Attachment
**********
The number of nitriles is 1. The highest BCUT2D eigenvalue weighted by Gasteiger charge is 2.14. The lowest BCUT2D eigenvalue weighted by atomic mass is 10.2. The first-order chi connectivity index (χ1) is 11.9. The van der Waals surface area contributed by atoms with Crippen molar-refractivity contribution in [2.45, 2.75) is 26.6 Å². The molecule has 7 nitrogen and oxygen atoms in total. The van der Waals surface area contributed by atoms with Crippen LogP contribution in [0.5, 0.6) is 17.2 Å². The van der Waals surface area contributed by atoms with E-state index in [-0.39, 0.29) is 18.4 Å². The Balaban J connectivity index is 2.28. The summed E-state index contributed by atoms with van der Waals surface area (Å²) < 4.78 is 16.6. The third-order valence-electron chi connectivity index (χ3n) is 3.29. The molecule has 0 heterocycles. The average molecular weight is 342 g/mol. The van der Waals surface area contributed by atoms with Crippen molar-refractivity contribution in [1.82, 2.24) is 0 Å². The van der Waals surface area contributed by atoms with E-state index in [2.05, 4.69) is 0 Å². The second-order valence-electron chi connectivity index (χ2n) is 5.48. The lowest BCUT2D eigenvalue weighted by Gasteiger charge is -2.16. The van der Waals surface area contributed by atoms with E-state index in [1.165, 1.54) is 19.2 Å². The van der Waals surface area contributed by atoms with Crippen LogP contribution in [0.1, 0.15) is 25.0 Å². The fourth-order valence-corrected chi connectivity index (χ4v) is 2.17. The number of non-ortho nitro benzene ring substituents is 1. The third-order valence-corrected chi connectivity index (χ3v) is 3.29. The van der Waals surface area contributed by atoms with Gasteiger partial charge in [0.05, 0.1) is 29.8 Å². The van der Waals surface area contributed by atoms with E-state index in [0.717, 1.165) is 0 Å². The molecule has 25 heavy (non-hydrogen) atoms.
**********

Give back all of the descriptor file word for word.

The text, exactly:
The number of nitriles is 1. The highest BCUT2D eigenvalue weighted by Gasteiger charge is 2.14. The lowest BCUT2D eigenvalue weighted by atomic mass is 10.2. The first-order chi connectivity index (χ1) is 11.9. The van der Waals surface area contributed by atoms with Crippen molar-refractivity contribution in [2.45, 2.75) is 26.6 Å². The molecule has 7 nitrogen and oxygen atoms in total. The van der Waals surface area contributed by atoms with Crippen LogP contribution in [0.5, 0.6) is 17.2 Å². The van der Waals surface area contributed by atoms with E-state index in [-0.39, 0.29) is 18.4 Å². The Balaban J connectivity index is 2.28. The summed E-state index contributed by atoms with van der Waals surface area (Å²) < 4.78 is 16.6. The third-order valence-electron chi connectivity index (χ3n) is 3.29. The molecule has 0 heterocycles. The average molecular weight is 342 g/mol. The van der Waals surface area contributed by atoms with Crippen molar-refractivity contribution in [1.82, 2.24) is 0 Å². The van der Waals surface area contributed by atoms with E-state index in [2.05, 4.69) is 0 Å². The second-order valence-electron chi connectivity index (χ2n) is 5.48. The lowest BCUT2D eigenvalue weighted by Gasteiger charge is -2.16. The van der Waals surface area contributed by atoms with E-state index in [1.165, 1.54) is 19.2 Å². The van der Waals surface area contributed by atoms with Crippen LogP contribution in [0.1, 0.15) is 25.0 Å². The fourth-order valence-corrected chi connectivity index (χ4v) is 2.17. The number of non-ortho nitro benzene ring substituents is 1. The third-order valence-corrected chi connectivity index (χ3v) is 3.29. The van der Waals surface area contributed by atoms with Gasteiger partial charge in [0.05, 0.1) is 29.8 Å². The van der Waals surface area contributed by atoms with E-state index in [0.717, 1.165) is 0 Å². The molecule has 25 heavy (non-hydrogen) atoms.